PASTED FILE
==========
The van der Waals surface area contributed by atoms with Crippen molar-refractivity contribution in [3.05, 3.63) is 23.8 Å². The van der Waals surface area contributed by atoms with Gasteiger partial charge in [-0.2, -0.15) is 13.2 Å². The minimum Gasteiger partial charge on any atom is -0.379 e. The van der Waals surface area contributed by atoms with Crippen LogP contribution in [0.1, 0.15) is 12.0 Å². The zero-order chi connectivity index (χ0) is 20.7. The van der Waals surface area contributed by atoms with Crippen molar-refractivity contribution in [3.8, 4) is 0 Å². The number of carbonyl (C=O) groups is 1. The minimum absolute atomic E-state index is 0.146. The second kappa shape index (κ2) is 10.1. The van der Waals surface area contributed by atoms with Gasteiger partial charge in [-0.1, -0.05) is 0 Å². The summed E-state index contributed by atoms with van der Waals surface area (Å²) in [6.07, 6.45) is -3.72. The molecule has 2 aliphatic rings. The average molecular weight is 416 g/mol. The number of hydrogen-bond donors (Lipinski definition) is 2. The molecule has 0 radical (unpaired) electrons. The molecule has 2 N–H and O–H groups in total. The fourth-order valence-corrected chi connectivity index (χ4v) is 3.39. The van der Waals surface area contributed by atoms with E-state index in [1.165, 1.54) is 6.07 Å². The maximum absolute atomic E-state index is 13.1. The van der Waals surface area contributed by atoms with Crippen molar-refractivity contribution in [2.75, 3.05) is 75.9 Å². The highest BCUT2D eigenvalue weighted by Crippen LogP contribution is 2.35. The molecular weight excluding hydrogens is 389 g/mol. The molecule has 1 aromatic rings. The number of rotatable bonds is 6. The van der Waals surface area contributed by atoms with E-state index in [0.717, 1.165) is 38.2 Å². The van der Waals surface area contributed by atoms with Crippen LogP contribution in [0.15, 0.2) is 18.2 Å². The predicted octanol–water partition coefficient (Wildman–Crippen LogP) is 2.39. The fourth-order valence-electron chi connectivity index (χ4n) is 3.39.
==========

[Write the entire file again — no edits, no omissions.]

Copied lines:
The van der Waals surface area contributed by atoms with Crippen molar-refractivity contribution in [3.05, 3.63) is 23.8 Å². The van der Waals surface area contributed by atoms with Gasteiger partial charge in [-0.2, -0.15) is 13.2 Å². The minimum Gasteiger partial charge on any atom is -0.379 e. The van der Waals surface area contributed by atoms with Crippen LogP contribution in [0.1, 0.15) is 12.0 Å². The zero-order chi connectivity index (χ0) is 20.7. The van der Waals surface area contributed by atoms with Crippen molar-refractivity contribution in [3.8, 4) is 0 Å². The number of carbonyl (C=O) groups is 1. The minimum absolute atomic E-state index is 0.146. The second kappa shape index (κ2) is 10.1. The van der Waals surface area contributed by atoms with Gasteiger partial charge in [-0.1, -0.05) is 0 Å². The summed E-state index contributed by atoms with van der Waals surface area (Å²) in [6.07, 6.45) is -3.72. The molecule has 2 aliphatic rings. The average molecular weight is 416 g/mol. The number of hydrogen-bond donors (Lipinski definition) is 2. The molecule has 0 radical (unpaired) electrons. The molecule has 2 N–H and O–H groups in total. The fourth-order valence-corrected chi connectivity index (χ4v) is 3.39. The van der Waals surface area contributed by atoms with E-state index in [1.165, 1.54) is 6.07 Å². The maximum absolute atomic E-state index is 13.1. The van der Waals surface area contributed by atoms with Crippen molar-refractivity contribution in [2.75, 3.05) is 75.9 Å². The highest BCUT2D eigenvalue weighted by Crippen LogP contribution is 2.35. The molecular weight excluding hydrogens is 389 g/mol. The molecule has 1 aromatic rings. The number of rotatable bonds is 6. The van der Waals surface area contributed by atoms with E-state index in [0.717, 1.165) is 38.2 Å². The van der Waals surface area contributed by atoms with Crippen LogP contribution in [0.15, 0.2) is 18.2 Å². The predicted octanol–water partition coefficient (Wildman–Crippen LogP) is 2.39. The fourth-order valence-electron chi connectivity index (χ4n) is 3.39.